with a1 as (
   select now() - currenttime as since
   , (select age(datfrozenxid) from pg_database where datname = '...') - maxage as transactions_since
   , 1.0*((select age(datfrozenxid) from pg_database where datname = '...') - maxage)/extract(epoch from (now() - currenttime)) as tr_rate
   from temp_age_stat
)
select round(extract(hour from 200000000/tr_rate * interval '1 second')*1.0/24) || ' days you can live without autovacuum freeze'
from a1;
?column?                  
-------------------------------------------
 5 days you can live without autovacuum freeze
(1 row)

What the output of query means - if you do VACUUM FREEZE now (full rewrite of all tables to nullify max transaction age), you'll still start doing autovacuum freezes after 5 days or so. Which is... crap, don't run VACUUM FREEZE, because it's effect will last only 5 days, but cost of VACUUM FREEZE is HUGE (full rewrite of all tables).

If we combine both queries and apply some filters (only consider large table vacuums problematic), we can see the "schedule" of our autovacuum FREEZE:

=> with a1 as (
   select now() - currenttime as since
   , (select age(datfrozenxid) from pg_database where datname = current_database()) - maxage as transactions_since
   , 1.0*((select age(datfrozenxid) from pg_database where datname = current_database()) - maxage)/extract(epoch from (now() - currenttime)) as tr_rate
   from temp_age_stat
),
a2 as (
SELECT
oid::regclass::text AS table,
age(relfrozenxid) AS xid_age,
mxid_age(relminmxid) AS mxid_age,
least(
(SELECT setting::int
FROM pg_settings
WHERE name = 'autovacuum_freeze_max_age') - age(relfrozenxid),
(SELECT setting::int
FROM pg_settings
WHERE name = 'autovacuum_multixact_freeze_max_age') - mxid_age(relminmxid)
) AS tx_before_wraparound_vacuum,
pg_size_pretty(pg_total_relation_size(oid)) AS size,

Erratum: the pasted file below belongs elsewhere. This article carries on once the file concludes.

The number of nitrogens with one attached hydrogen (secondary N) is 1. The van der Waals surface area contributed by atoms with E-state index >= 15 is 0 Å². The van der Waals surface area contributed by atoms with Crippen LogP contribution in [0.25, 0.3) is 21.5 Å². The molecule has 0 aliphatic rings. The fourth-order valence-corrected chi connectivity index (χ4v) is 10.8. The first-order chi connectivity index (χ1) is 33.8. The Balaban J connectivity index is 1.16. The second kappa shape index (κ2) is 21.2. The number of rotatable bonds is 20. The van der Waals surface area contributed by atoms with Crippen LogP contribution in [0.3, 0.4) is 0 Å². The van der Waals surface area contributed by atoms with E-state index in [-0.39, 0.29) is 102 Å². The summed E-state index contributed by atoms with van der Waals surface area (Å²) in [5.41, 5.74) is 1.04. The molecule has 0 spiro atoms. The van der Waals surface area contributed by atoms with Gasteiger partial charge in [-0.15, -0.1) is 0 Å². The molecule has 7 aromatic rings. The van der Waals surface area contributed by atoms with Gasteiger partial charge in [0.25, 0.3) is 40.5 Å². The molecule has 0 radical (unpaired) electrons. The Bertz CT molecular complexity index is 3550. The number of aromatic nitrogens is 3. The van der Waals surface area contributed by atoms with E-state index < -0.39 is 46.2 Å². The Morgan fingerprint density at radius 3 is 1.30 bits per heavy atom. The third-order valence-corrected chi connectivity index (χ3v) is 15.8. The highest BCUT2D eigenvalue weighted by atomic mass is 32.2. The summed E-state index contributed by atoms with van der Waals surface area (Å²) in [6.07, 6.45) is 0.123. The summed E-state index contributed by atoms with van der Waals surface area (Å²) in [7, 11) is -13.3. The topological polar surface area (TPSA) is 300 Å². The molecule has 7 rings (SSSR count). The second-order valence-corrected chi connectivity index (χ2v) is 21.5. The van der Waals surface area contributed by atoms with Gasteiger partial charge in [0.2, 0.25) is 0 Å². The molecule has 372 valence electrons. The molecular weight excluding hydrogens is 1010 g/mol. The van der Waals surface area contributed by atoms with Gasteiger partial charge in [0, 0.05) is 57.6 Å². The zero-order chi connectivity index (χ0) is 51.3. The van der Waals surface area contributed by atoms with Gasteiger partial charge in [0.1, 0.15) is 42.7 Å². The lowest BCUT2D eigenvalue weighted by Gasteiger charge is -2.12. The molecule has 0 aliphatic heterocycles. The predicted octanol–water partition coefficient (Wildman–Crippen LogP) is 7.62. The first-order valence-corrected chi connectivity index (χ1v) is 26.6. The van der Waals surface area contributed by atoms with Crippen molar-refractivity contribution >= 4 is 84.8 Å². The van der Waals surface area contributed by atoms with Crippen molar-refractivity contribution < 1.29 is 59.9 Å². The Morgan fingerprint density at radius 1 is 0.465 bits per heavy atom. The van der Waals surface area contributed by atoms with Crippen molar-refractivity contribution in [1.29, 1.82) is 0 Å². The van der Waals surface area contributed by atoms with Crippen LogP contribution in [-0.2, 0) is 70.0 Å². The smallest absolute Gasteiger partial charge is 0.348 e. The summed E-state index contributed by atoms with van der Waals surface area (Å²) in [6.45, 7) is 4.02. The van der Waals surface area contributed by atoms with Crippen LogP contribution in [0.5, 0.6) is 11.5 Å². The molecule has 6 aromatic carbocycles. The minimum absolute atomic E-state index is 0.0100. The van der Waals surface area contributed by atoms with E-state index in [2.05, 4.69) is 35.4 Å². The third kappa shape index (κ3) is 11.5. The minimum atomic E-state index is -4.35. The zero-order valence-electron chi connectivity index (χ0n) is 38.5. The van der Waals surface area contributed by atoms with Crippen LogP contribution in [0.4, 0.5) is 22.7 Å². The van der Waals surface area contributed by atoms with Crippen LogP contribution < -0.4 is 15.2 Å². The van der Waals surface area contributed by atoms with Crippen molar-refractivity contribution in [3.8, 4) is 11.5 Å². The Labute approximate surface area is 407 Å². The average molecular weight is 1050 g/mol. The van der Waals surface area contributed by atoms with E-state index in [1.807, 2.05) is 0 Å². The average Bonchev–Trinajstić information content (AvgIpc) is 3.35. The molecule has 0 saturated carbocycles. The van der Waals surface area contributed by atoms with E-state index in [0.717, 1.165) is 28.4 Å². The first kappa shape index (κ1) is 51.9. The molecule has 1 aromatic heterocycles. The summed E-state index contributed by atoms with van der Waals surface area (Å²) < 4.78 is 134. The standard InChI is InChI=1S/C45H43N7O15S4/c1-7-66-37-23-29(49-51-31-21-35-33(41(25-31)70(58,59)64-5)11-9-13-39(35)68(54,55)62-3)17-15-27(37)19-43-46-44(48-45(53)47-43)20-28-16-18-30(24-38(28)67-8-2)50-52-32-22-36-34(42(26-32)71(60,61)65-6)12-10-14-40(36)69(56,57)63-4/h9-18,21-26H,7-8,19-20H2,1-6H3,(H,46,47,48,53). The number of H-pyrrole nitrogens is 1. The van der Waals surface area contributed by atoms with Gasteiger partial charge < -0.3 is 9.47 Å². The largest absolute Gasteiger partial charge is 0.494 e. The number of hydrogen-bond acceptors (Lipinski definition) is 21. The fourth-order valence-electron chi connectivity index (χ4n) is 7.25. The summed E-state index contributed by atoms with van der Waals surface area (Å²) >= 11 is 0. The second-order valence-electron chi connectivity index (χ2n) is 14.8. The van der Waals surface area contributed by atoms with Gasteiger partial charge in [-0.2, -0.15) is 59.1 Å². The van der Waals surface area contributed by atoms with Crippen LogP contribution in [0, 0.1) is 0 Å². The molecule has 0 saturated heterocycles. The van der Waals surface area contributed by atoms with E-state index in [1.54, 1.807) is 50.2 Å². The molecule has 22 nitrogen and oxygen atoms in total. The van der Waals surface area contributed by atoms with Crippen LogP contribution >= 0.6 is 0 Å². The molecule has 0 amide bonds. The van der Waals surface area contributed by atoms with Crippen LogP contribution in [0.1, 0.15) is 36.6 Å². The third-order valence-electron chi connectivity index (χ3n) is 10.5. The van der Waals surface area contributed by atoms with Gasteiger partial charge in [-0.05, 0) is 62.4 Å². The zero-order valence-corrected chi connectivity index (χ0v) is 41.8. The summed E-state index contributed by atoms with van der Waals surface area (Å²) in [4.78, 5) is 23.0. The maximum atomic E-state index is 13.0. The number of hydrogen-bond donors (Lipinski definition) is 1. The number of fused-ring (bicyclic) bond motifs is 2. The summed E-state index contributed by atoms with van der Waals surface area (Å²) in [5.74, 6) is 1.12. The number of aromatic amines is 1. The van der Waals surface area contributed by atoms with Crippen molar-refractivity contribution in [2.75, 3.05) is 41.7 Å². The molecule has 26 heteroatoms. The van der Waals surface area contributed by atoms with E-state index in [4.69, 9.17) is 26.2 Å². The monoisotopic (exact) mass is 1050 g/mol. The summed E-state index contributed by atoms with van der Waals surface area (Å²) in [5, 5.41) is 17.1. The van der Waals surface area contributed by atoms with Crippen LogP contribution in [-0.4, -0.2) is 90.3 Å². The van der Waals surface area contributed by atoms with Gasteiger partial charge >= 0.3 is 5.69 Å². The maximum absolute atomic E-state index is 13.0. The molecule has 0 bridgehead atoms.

pg_stat_get_last_autovacuum_time(oid) AS last_autovacuum
FROM pg_class
WHERE not (relfrozenxid = 0)
AND oid > 16384
and pg_total_relation_size(oid) > 30000000000
ORDER BY tx_before_wraparound_vacuum
)
select "table", "size", tx_before_wraparound_vacuum, tx_before_wraparound_vacuum::float/(select tr_rate from a1) * interval '1 second' from a2;
           table            |  size  | tx_before_wraparound_vacuum |     ?column?     
----------------------------+--------+-----------------------------+------------------
 table1                     | 101 GB |                  -101847006 | -61:12:49.762825
 table2                     | 81 GB  |                    16993591 | 10:12:49.599474
 table3                     | 29 GB  |                    19971850 | 12:00:13.757778
 table4                     | 34 GB  |                    27997788 | 16:49:39.747442
 table5                     | 33 GB  |                    28881959 | 17:21:32.857716
 table6                     | 37 GB  |                    59350998 | 35:40:19.733347
 table7                     | 63 GB  |                    62436365 | 37:31:35.644802
 table8                     | 181 GB |                    82082633 | 49:20:04.92995
 table9                     | 47 GB  |                   125240669 | 75:16:27.411487
(9 rows)

So, autovacuum for table1 is already running, and 6 more scheduled for next 2 days. Nice. We really blow up our IO subsytem, but not with transactions, but with autovacuum FREEZEs.

TODO: query result is incorrect! Real vacuum duration for table1 is 13 hours. So this must even overestimation of time, and in reality autovacuum freeze will occur for often!

Any solutions here?

The first idea is to bump default autovacuum_freeze_max_age from 200M to 1B. This will 5x increase time between autovacuums. Will it increase chance on reaching transaction ID wraparound? Definitely. You can see that table1 has summarized value -101847006, which means, there passed 101M transactions while it was being vacuumed. The large table like table8 can take even more time, even more transactions will pass. If your vacuum runs for 3 days, with current rate of transactions you can reach +1B max transaction age while it's still running, and who knows, maybe this can be close enough TO DOOM YOUR DATABASE?

So, if you bump autovacuum_freeze_max_age to 1B, you have to ensure your vacuums are faster than 3 days, and you don't cancel those, and you check those are scheduled in time.

So, best way to reduce autovacuum FREEZes is to reduce rate of transactions. Speak to developers and ask them to group their insert/update/delete transaction whenever possible.

@ankesh7

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commented Aug 8, 2019

This is amazing. I can see the age of my DBs dropping way lower however there is one DB rdsadmin from AWS Postgres whose age doesn't shrink at all and its closer to 199 Million to trigger Autovaccum freeze. AWS doesn't allow to connect to this DB. I wonder what would be the resolution in this case.